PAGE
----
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Definition of “pie” - English Dictionary

"pie" in American English

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pienoun [C/U]

us   /pɑɪ/
a round pastry with a filling such as fruit, meat, or vegetables: [C] a blueberry pie [U] We’re having sweet potato pie for dinner.
(Definition of pie from the Cambridge Academic Content Dictionary © Cambridge University Press)







"pie" in British English

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pienoun [C or U]

uk   /paɪ/ us   /paɪ/
B1 a type of food made with meat, vegetables, or fruit covered in pastry and baked: Would you like some more steak pie? a pecan pie

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PIEnoun [U]

uk   /paɪ/ /ˌpiː.aɪˈiː/ us   /paɪ/ /ˌpiː.aɪˈiː/
(Definition of pie from the Cambridge Advanced Learners Dictionary & Thesaurus © Cambridge University Press)

"pie" in Business English

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pienoun [S]

uk   /paɪ/ us  
a piece/share/slice of the pie
a share of a market or the profits available from a business activity: The US advertising firm is investing heavily to get a bigger piece of the pie in Eastern Europe.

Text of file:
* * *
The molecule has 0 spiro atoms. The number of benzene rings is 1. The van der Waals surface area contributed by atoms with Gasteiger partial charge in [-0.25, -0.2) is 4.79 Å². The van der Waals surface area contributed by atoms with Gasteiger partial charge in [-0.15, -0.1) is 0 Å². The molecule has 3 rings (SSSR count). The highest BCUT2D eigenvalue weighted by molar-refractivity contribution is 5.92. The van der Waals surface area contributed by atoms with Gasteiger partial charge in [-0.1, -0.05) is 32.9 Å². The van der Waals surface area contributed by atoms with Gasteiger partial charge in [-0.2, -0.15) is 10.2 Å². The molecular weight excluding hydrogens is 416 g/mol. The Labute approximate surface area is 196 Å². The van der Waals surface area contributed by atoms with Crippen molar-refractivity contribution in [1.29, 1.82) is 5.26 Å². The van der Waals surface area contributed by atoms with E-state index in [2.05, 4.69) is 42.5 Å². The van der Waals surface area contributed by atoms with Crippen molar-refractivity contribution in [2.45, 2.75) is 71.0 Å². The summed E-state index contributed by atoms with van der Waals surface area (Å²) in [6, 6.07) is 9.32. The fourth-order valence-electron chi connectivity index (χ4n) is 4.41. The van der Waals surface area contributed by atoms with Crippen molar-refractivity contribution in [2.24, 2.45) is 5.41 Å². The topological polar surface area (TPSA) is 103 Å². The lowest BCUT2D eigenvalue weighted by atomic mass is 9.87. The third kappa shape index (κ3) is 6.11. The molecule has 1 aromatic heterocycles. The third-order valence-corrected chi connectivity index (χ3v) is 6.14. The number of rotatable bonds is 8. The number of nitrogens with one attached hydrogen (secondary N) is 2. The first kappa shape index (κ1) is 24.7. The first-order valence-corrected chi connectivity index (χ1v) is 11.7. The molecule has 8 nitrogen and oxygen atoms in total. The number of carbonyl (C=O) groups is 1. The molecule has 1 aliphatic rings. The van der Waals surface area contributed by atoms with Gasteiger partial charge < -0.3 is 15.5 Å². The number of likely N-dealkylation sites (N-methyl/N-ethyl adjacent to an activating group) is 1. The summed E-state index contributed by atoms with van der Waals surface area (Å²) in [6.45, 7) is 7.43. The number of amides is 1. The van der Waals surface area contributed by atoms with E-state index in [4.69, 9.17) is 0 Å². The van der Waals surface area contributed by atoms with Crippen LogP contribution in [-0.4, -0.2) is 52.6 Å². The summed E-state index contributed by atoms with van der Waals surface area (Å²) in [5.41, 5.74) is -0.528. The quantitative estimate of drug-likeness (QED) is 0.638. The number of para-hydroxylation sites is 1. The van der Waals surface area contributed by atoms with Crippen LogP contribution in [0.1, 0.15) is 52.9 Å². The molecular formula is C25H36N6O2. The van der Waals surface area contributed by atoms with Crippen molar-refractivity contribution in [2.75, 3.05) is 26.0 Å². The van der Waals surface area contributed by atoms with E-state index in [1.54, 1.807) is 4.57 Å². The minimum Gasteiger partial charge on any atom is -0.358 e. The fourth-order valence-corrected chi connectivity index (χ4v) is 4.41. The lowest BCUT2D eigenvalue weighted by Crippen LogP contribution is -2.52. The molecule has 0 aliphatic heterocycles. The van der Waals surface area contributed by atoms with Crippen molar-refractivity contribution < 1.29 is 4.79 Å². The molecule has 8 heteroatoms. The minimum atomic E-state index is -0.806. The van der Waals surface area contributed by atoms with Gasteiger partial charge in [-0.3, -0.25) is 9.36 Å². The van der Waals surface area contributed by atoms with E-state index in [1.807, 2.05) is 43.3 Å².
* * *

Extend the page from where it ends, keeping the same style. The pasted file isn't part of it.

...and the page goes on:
(Definition of pie from the Cambridge Business English Dictionary © Cambridge University Press)
Translations of “pie”
in Korean 파이…
in Arabic فَطيرة…
in Malaysian pai…
in French tarte…
in Russian пирог, пирожок…
in Chinese (Traditional) 餡餅,派…
in Italian torta, tortino, pasticcio…
in Turkish börek, tart…
in Polish placek, zapiekanka…
in Spanish empanada, tarta, pastel…
in Vietnamese bánh nướng…
in Portuguese torta…
in Thai พาย…
in German die Pastete…
in Catalan empanada, pastís…
in Japanese (お菓子の)パイ…
in Chinese (Simplified) 馅饼…
in Indonesian kue…
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“pie” in English

Watching the detectorists
Watching the detectorists
by ,
May 31, 2016
by Colin McIntosh You could be forgiven for thinking that old-fashioned hobbies that don’t involve computers have fallen out of favour. In fact, nothing could be further from the truth. If anything, the internet has made it easier for people with specialist hobbies from different corners of the world to come together to support one another

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decision fatigue noun
decision fatigue noun
May 30, 2016
a decreased ability to make decisions as a result of having too many decisions to make Our brains have a finite number of decisions they can make before they get depleted and become less discerning – so this is called decision fatigue.

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